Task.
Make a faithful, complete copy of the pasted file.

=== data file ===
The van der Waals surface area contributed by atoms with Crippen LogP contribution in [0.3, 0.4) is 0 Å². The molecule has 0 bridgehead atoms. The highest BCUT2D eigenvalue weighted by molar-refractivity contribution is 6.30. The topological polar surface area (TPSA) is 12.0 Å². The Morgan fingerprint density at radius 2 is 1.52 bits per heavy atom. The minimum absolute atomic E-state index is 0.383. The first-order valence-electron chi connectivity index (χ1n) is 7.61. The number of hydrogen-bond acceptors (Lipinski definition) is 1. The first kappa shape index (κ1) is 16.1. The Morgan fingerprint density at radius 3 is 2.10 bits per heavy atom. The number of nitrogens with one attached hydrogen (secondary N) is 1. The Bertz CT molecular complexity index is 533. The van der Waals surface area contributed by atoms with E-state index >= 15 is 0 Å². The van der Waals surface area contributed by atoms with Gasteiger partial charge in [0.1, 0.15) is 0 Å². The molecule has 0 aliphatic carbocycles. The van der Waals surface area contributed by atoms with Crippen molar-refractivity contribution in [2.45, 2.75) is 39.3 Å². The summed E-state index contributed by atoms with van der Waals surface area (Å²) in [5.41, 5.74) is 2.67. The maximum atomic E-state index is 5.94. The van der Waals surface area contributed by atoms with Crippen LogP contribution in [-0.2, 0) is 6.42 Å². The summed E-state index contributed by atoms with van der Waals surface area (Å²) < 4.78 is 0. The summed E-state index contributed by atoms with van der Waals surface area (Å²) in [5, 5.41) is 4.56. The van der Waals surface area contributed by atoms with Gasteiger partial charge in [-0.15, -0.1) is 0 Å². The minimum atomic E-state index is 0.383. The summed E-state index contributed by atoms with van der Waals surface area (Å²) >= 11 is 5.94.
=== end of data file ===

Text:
The van der Waals surface area contributed by atoms with Crippen LogP contribution in [0.3, 0.4) is 0 Å². The molecule has 0 bridgehead atoms. The highest BCUT2D eigenvalue weighted by molar-refractivity contribution is 6.30. The topological polar surface area (TPSA) is 12.0 Å². The Morgan fingerprint density at radius 2 is 1.52 bits per heavy atom. The minimum absolute atomic E-state index is 0.383. The first-order valence-electron chi connectivity index (χ1n) is 7.61. The number of hydrogen-bond acceptors (Lipinski definition) is 1. The first kappa shape index (κ1) is 16.1. The Morgan fingerprint density at radius 3 is 2.10 bits per heavy atom. The number of nitrogens with one attached hydrogen (secondary N) is 1. The Bertz CT molecular complexity index is 533. The van der Waals surface area contributed by atoms with E-state index >= 15 is 0 Å². The van der Waals surface area contributed by atoms with Gasteiger partial charge in [0.1, 0.15) is 0 Å². The molecule has 0 aliphatic carbocycles. The van der Waals surface area contributed by atoms with Crippen molar-refractivity contribution in [2.45, 2.75) is 39.3 Å². The summed E-state index contributed by atoms with van der Waals surface area (Å²) in [5.41, 5.74) is 2.67. The maximum atomic E-state index is 5.94. The van der Waals surface area contributed by atoms with Crippen LogP contribution in [-0.2, 0) is 6.42 Å². The summed E-state index contributed by atoms with van der Waals surface area (Å²) < 4.78 is 0. The summed E-state index contributed by atoms with van der Waals surface area (Å²) in [5, 5.41) is 4.56. The van der Waals surface area contributed by atoms with Gasteiger partial charge in [-0.15, -0.1) is 0 Å². The minimum atomic E-state index is 0.383. The summed E-state index contributed by atoms with van der Waals surface area (Å²) >= 11 is 5.94.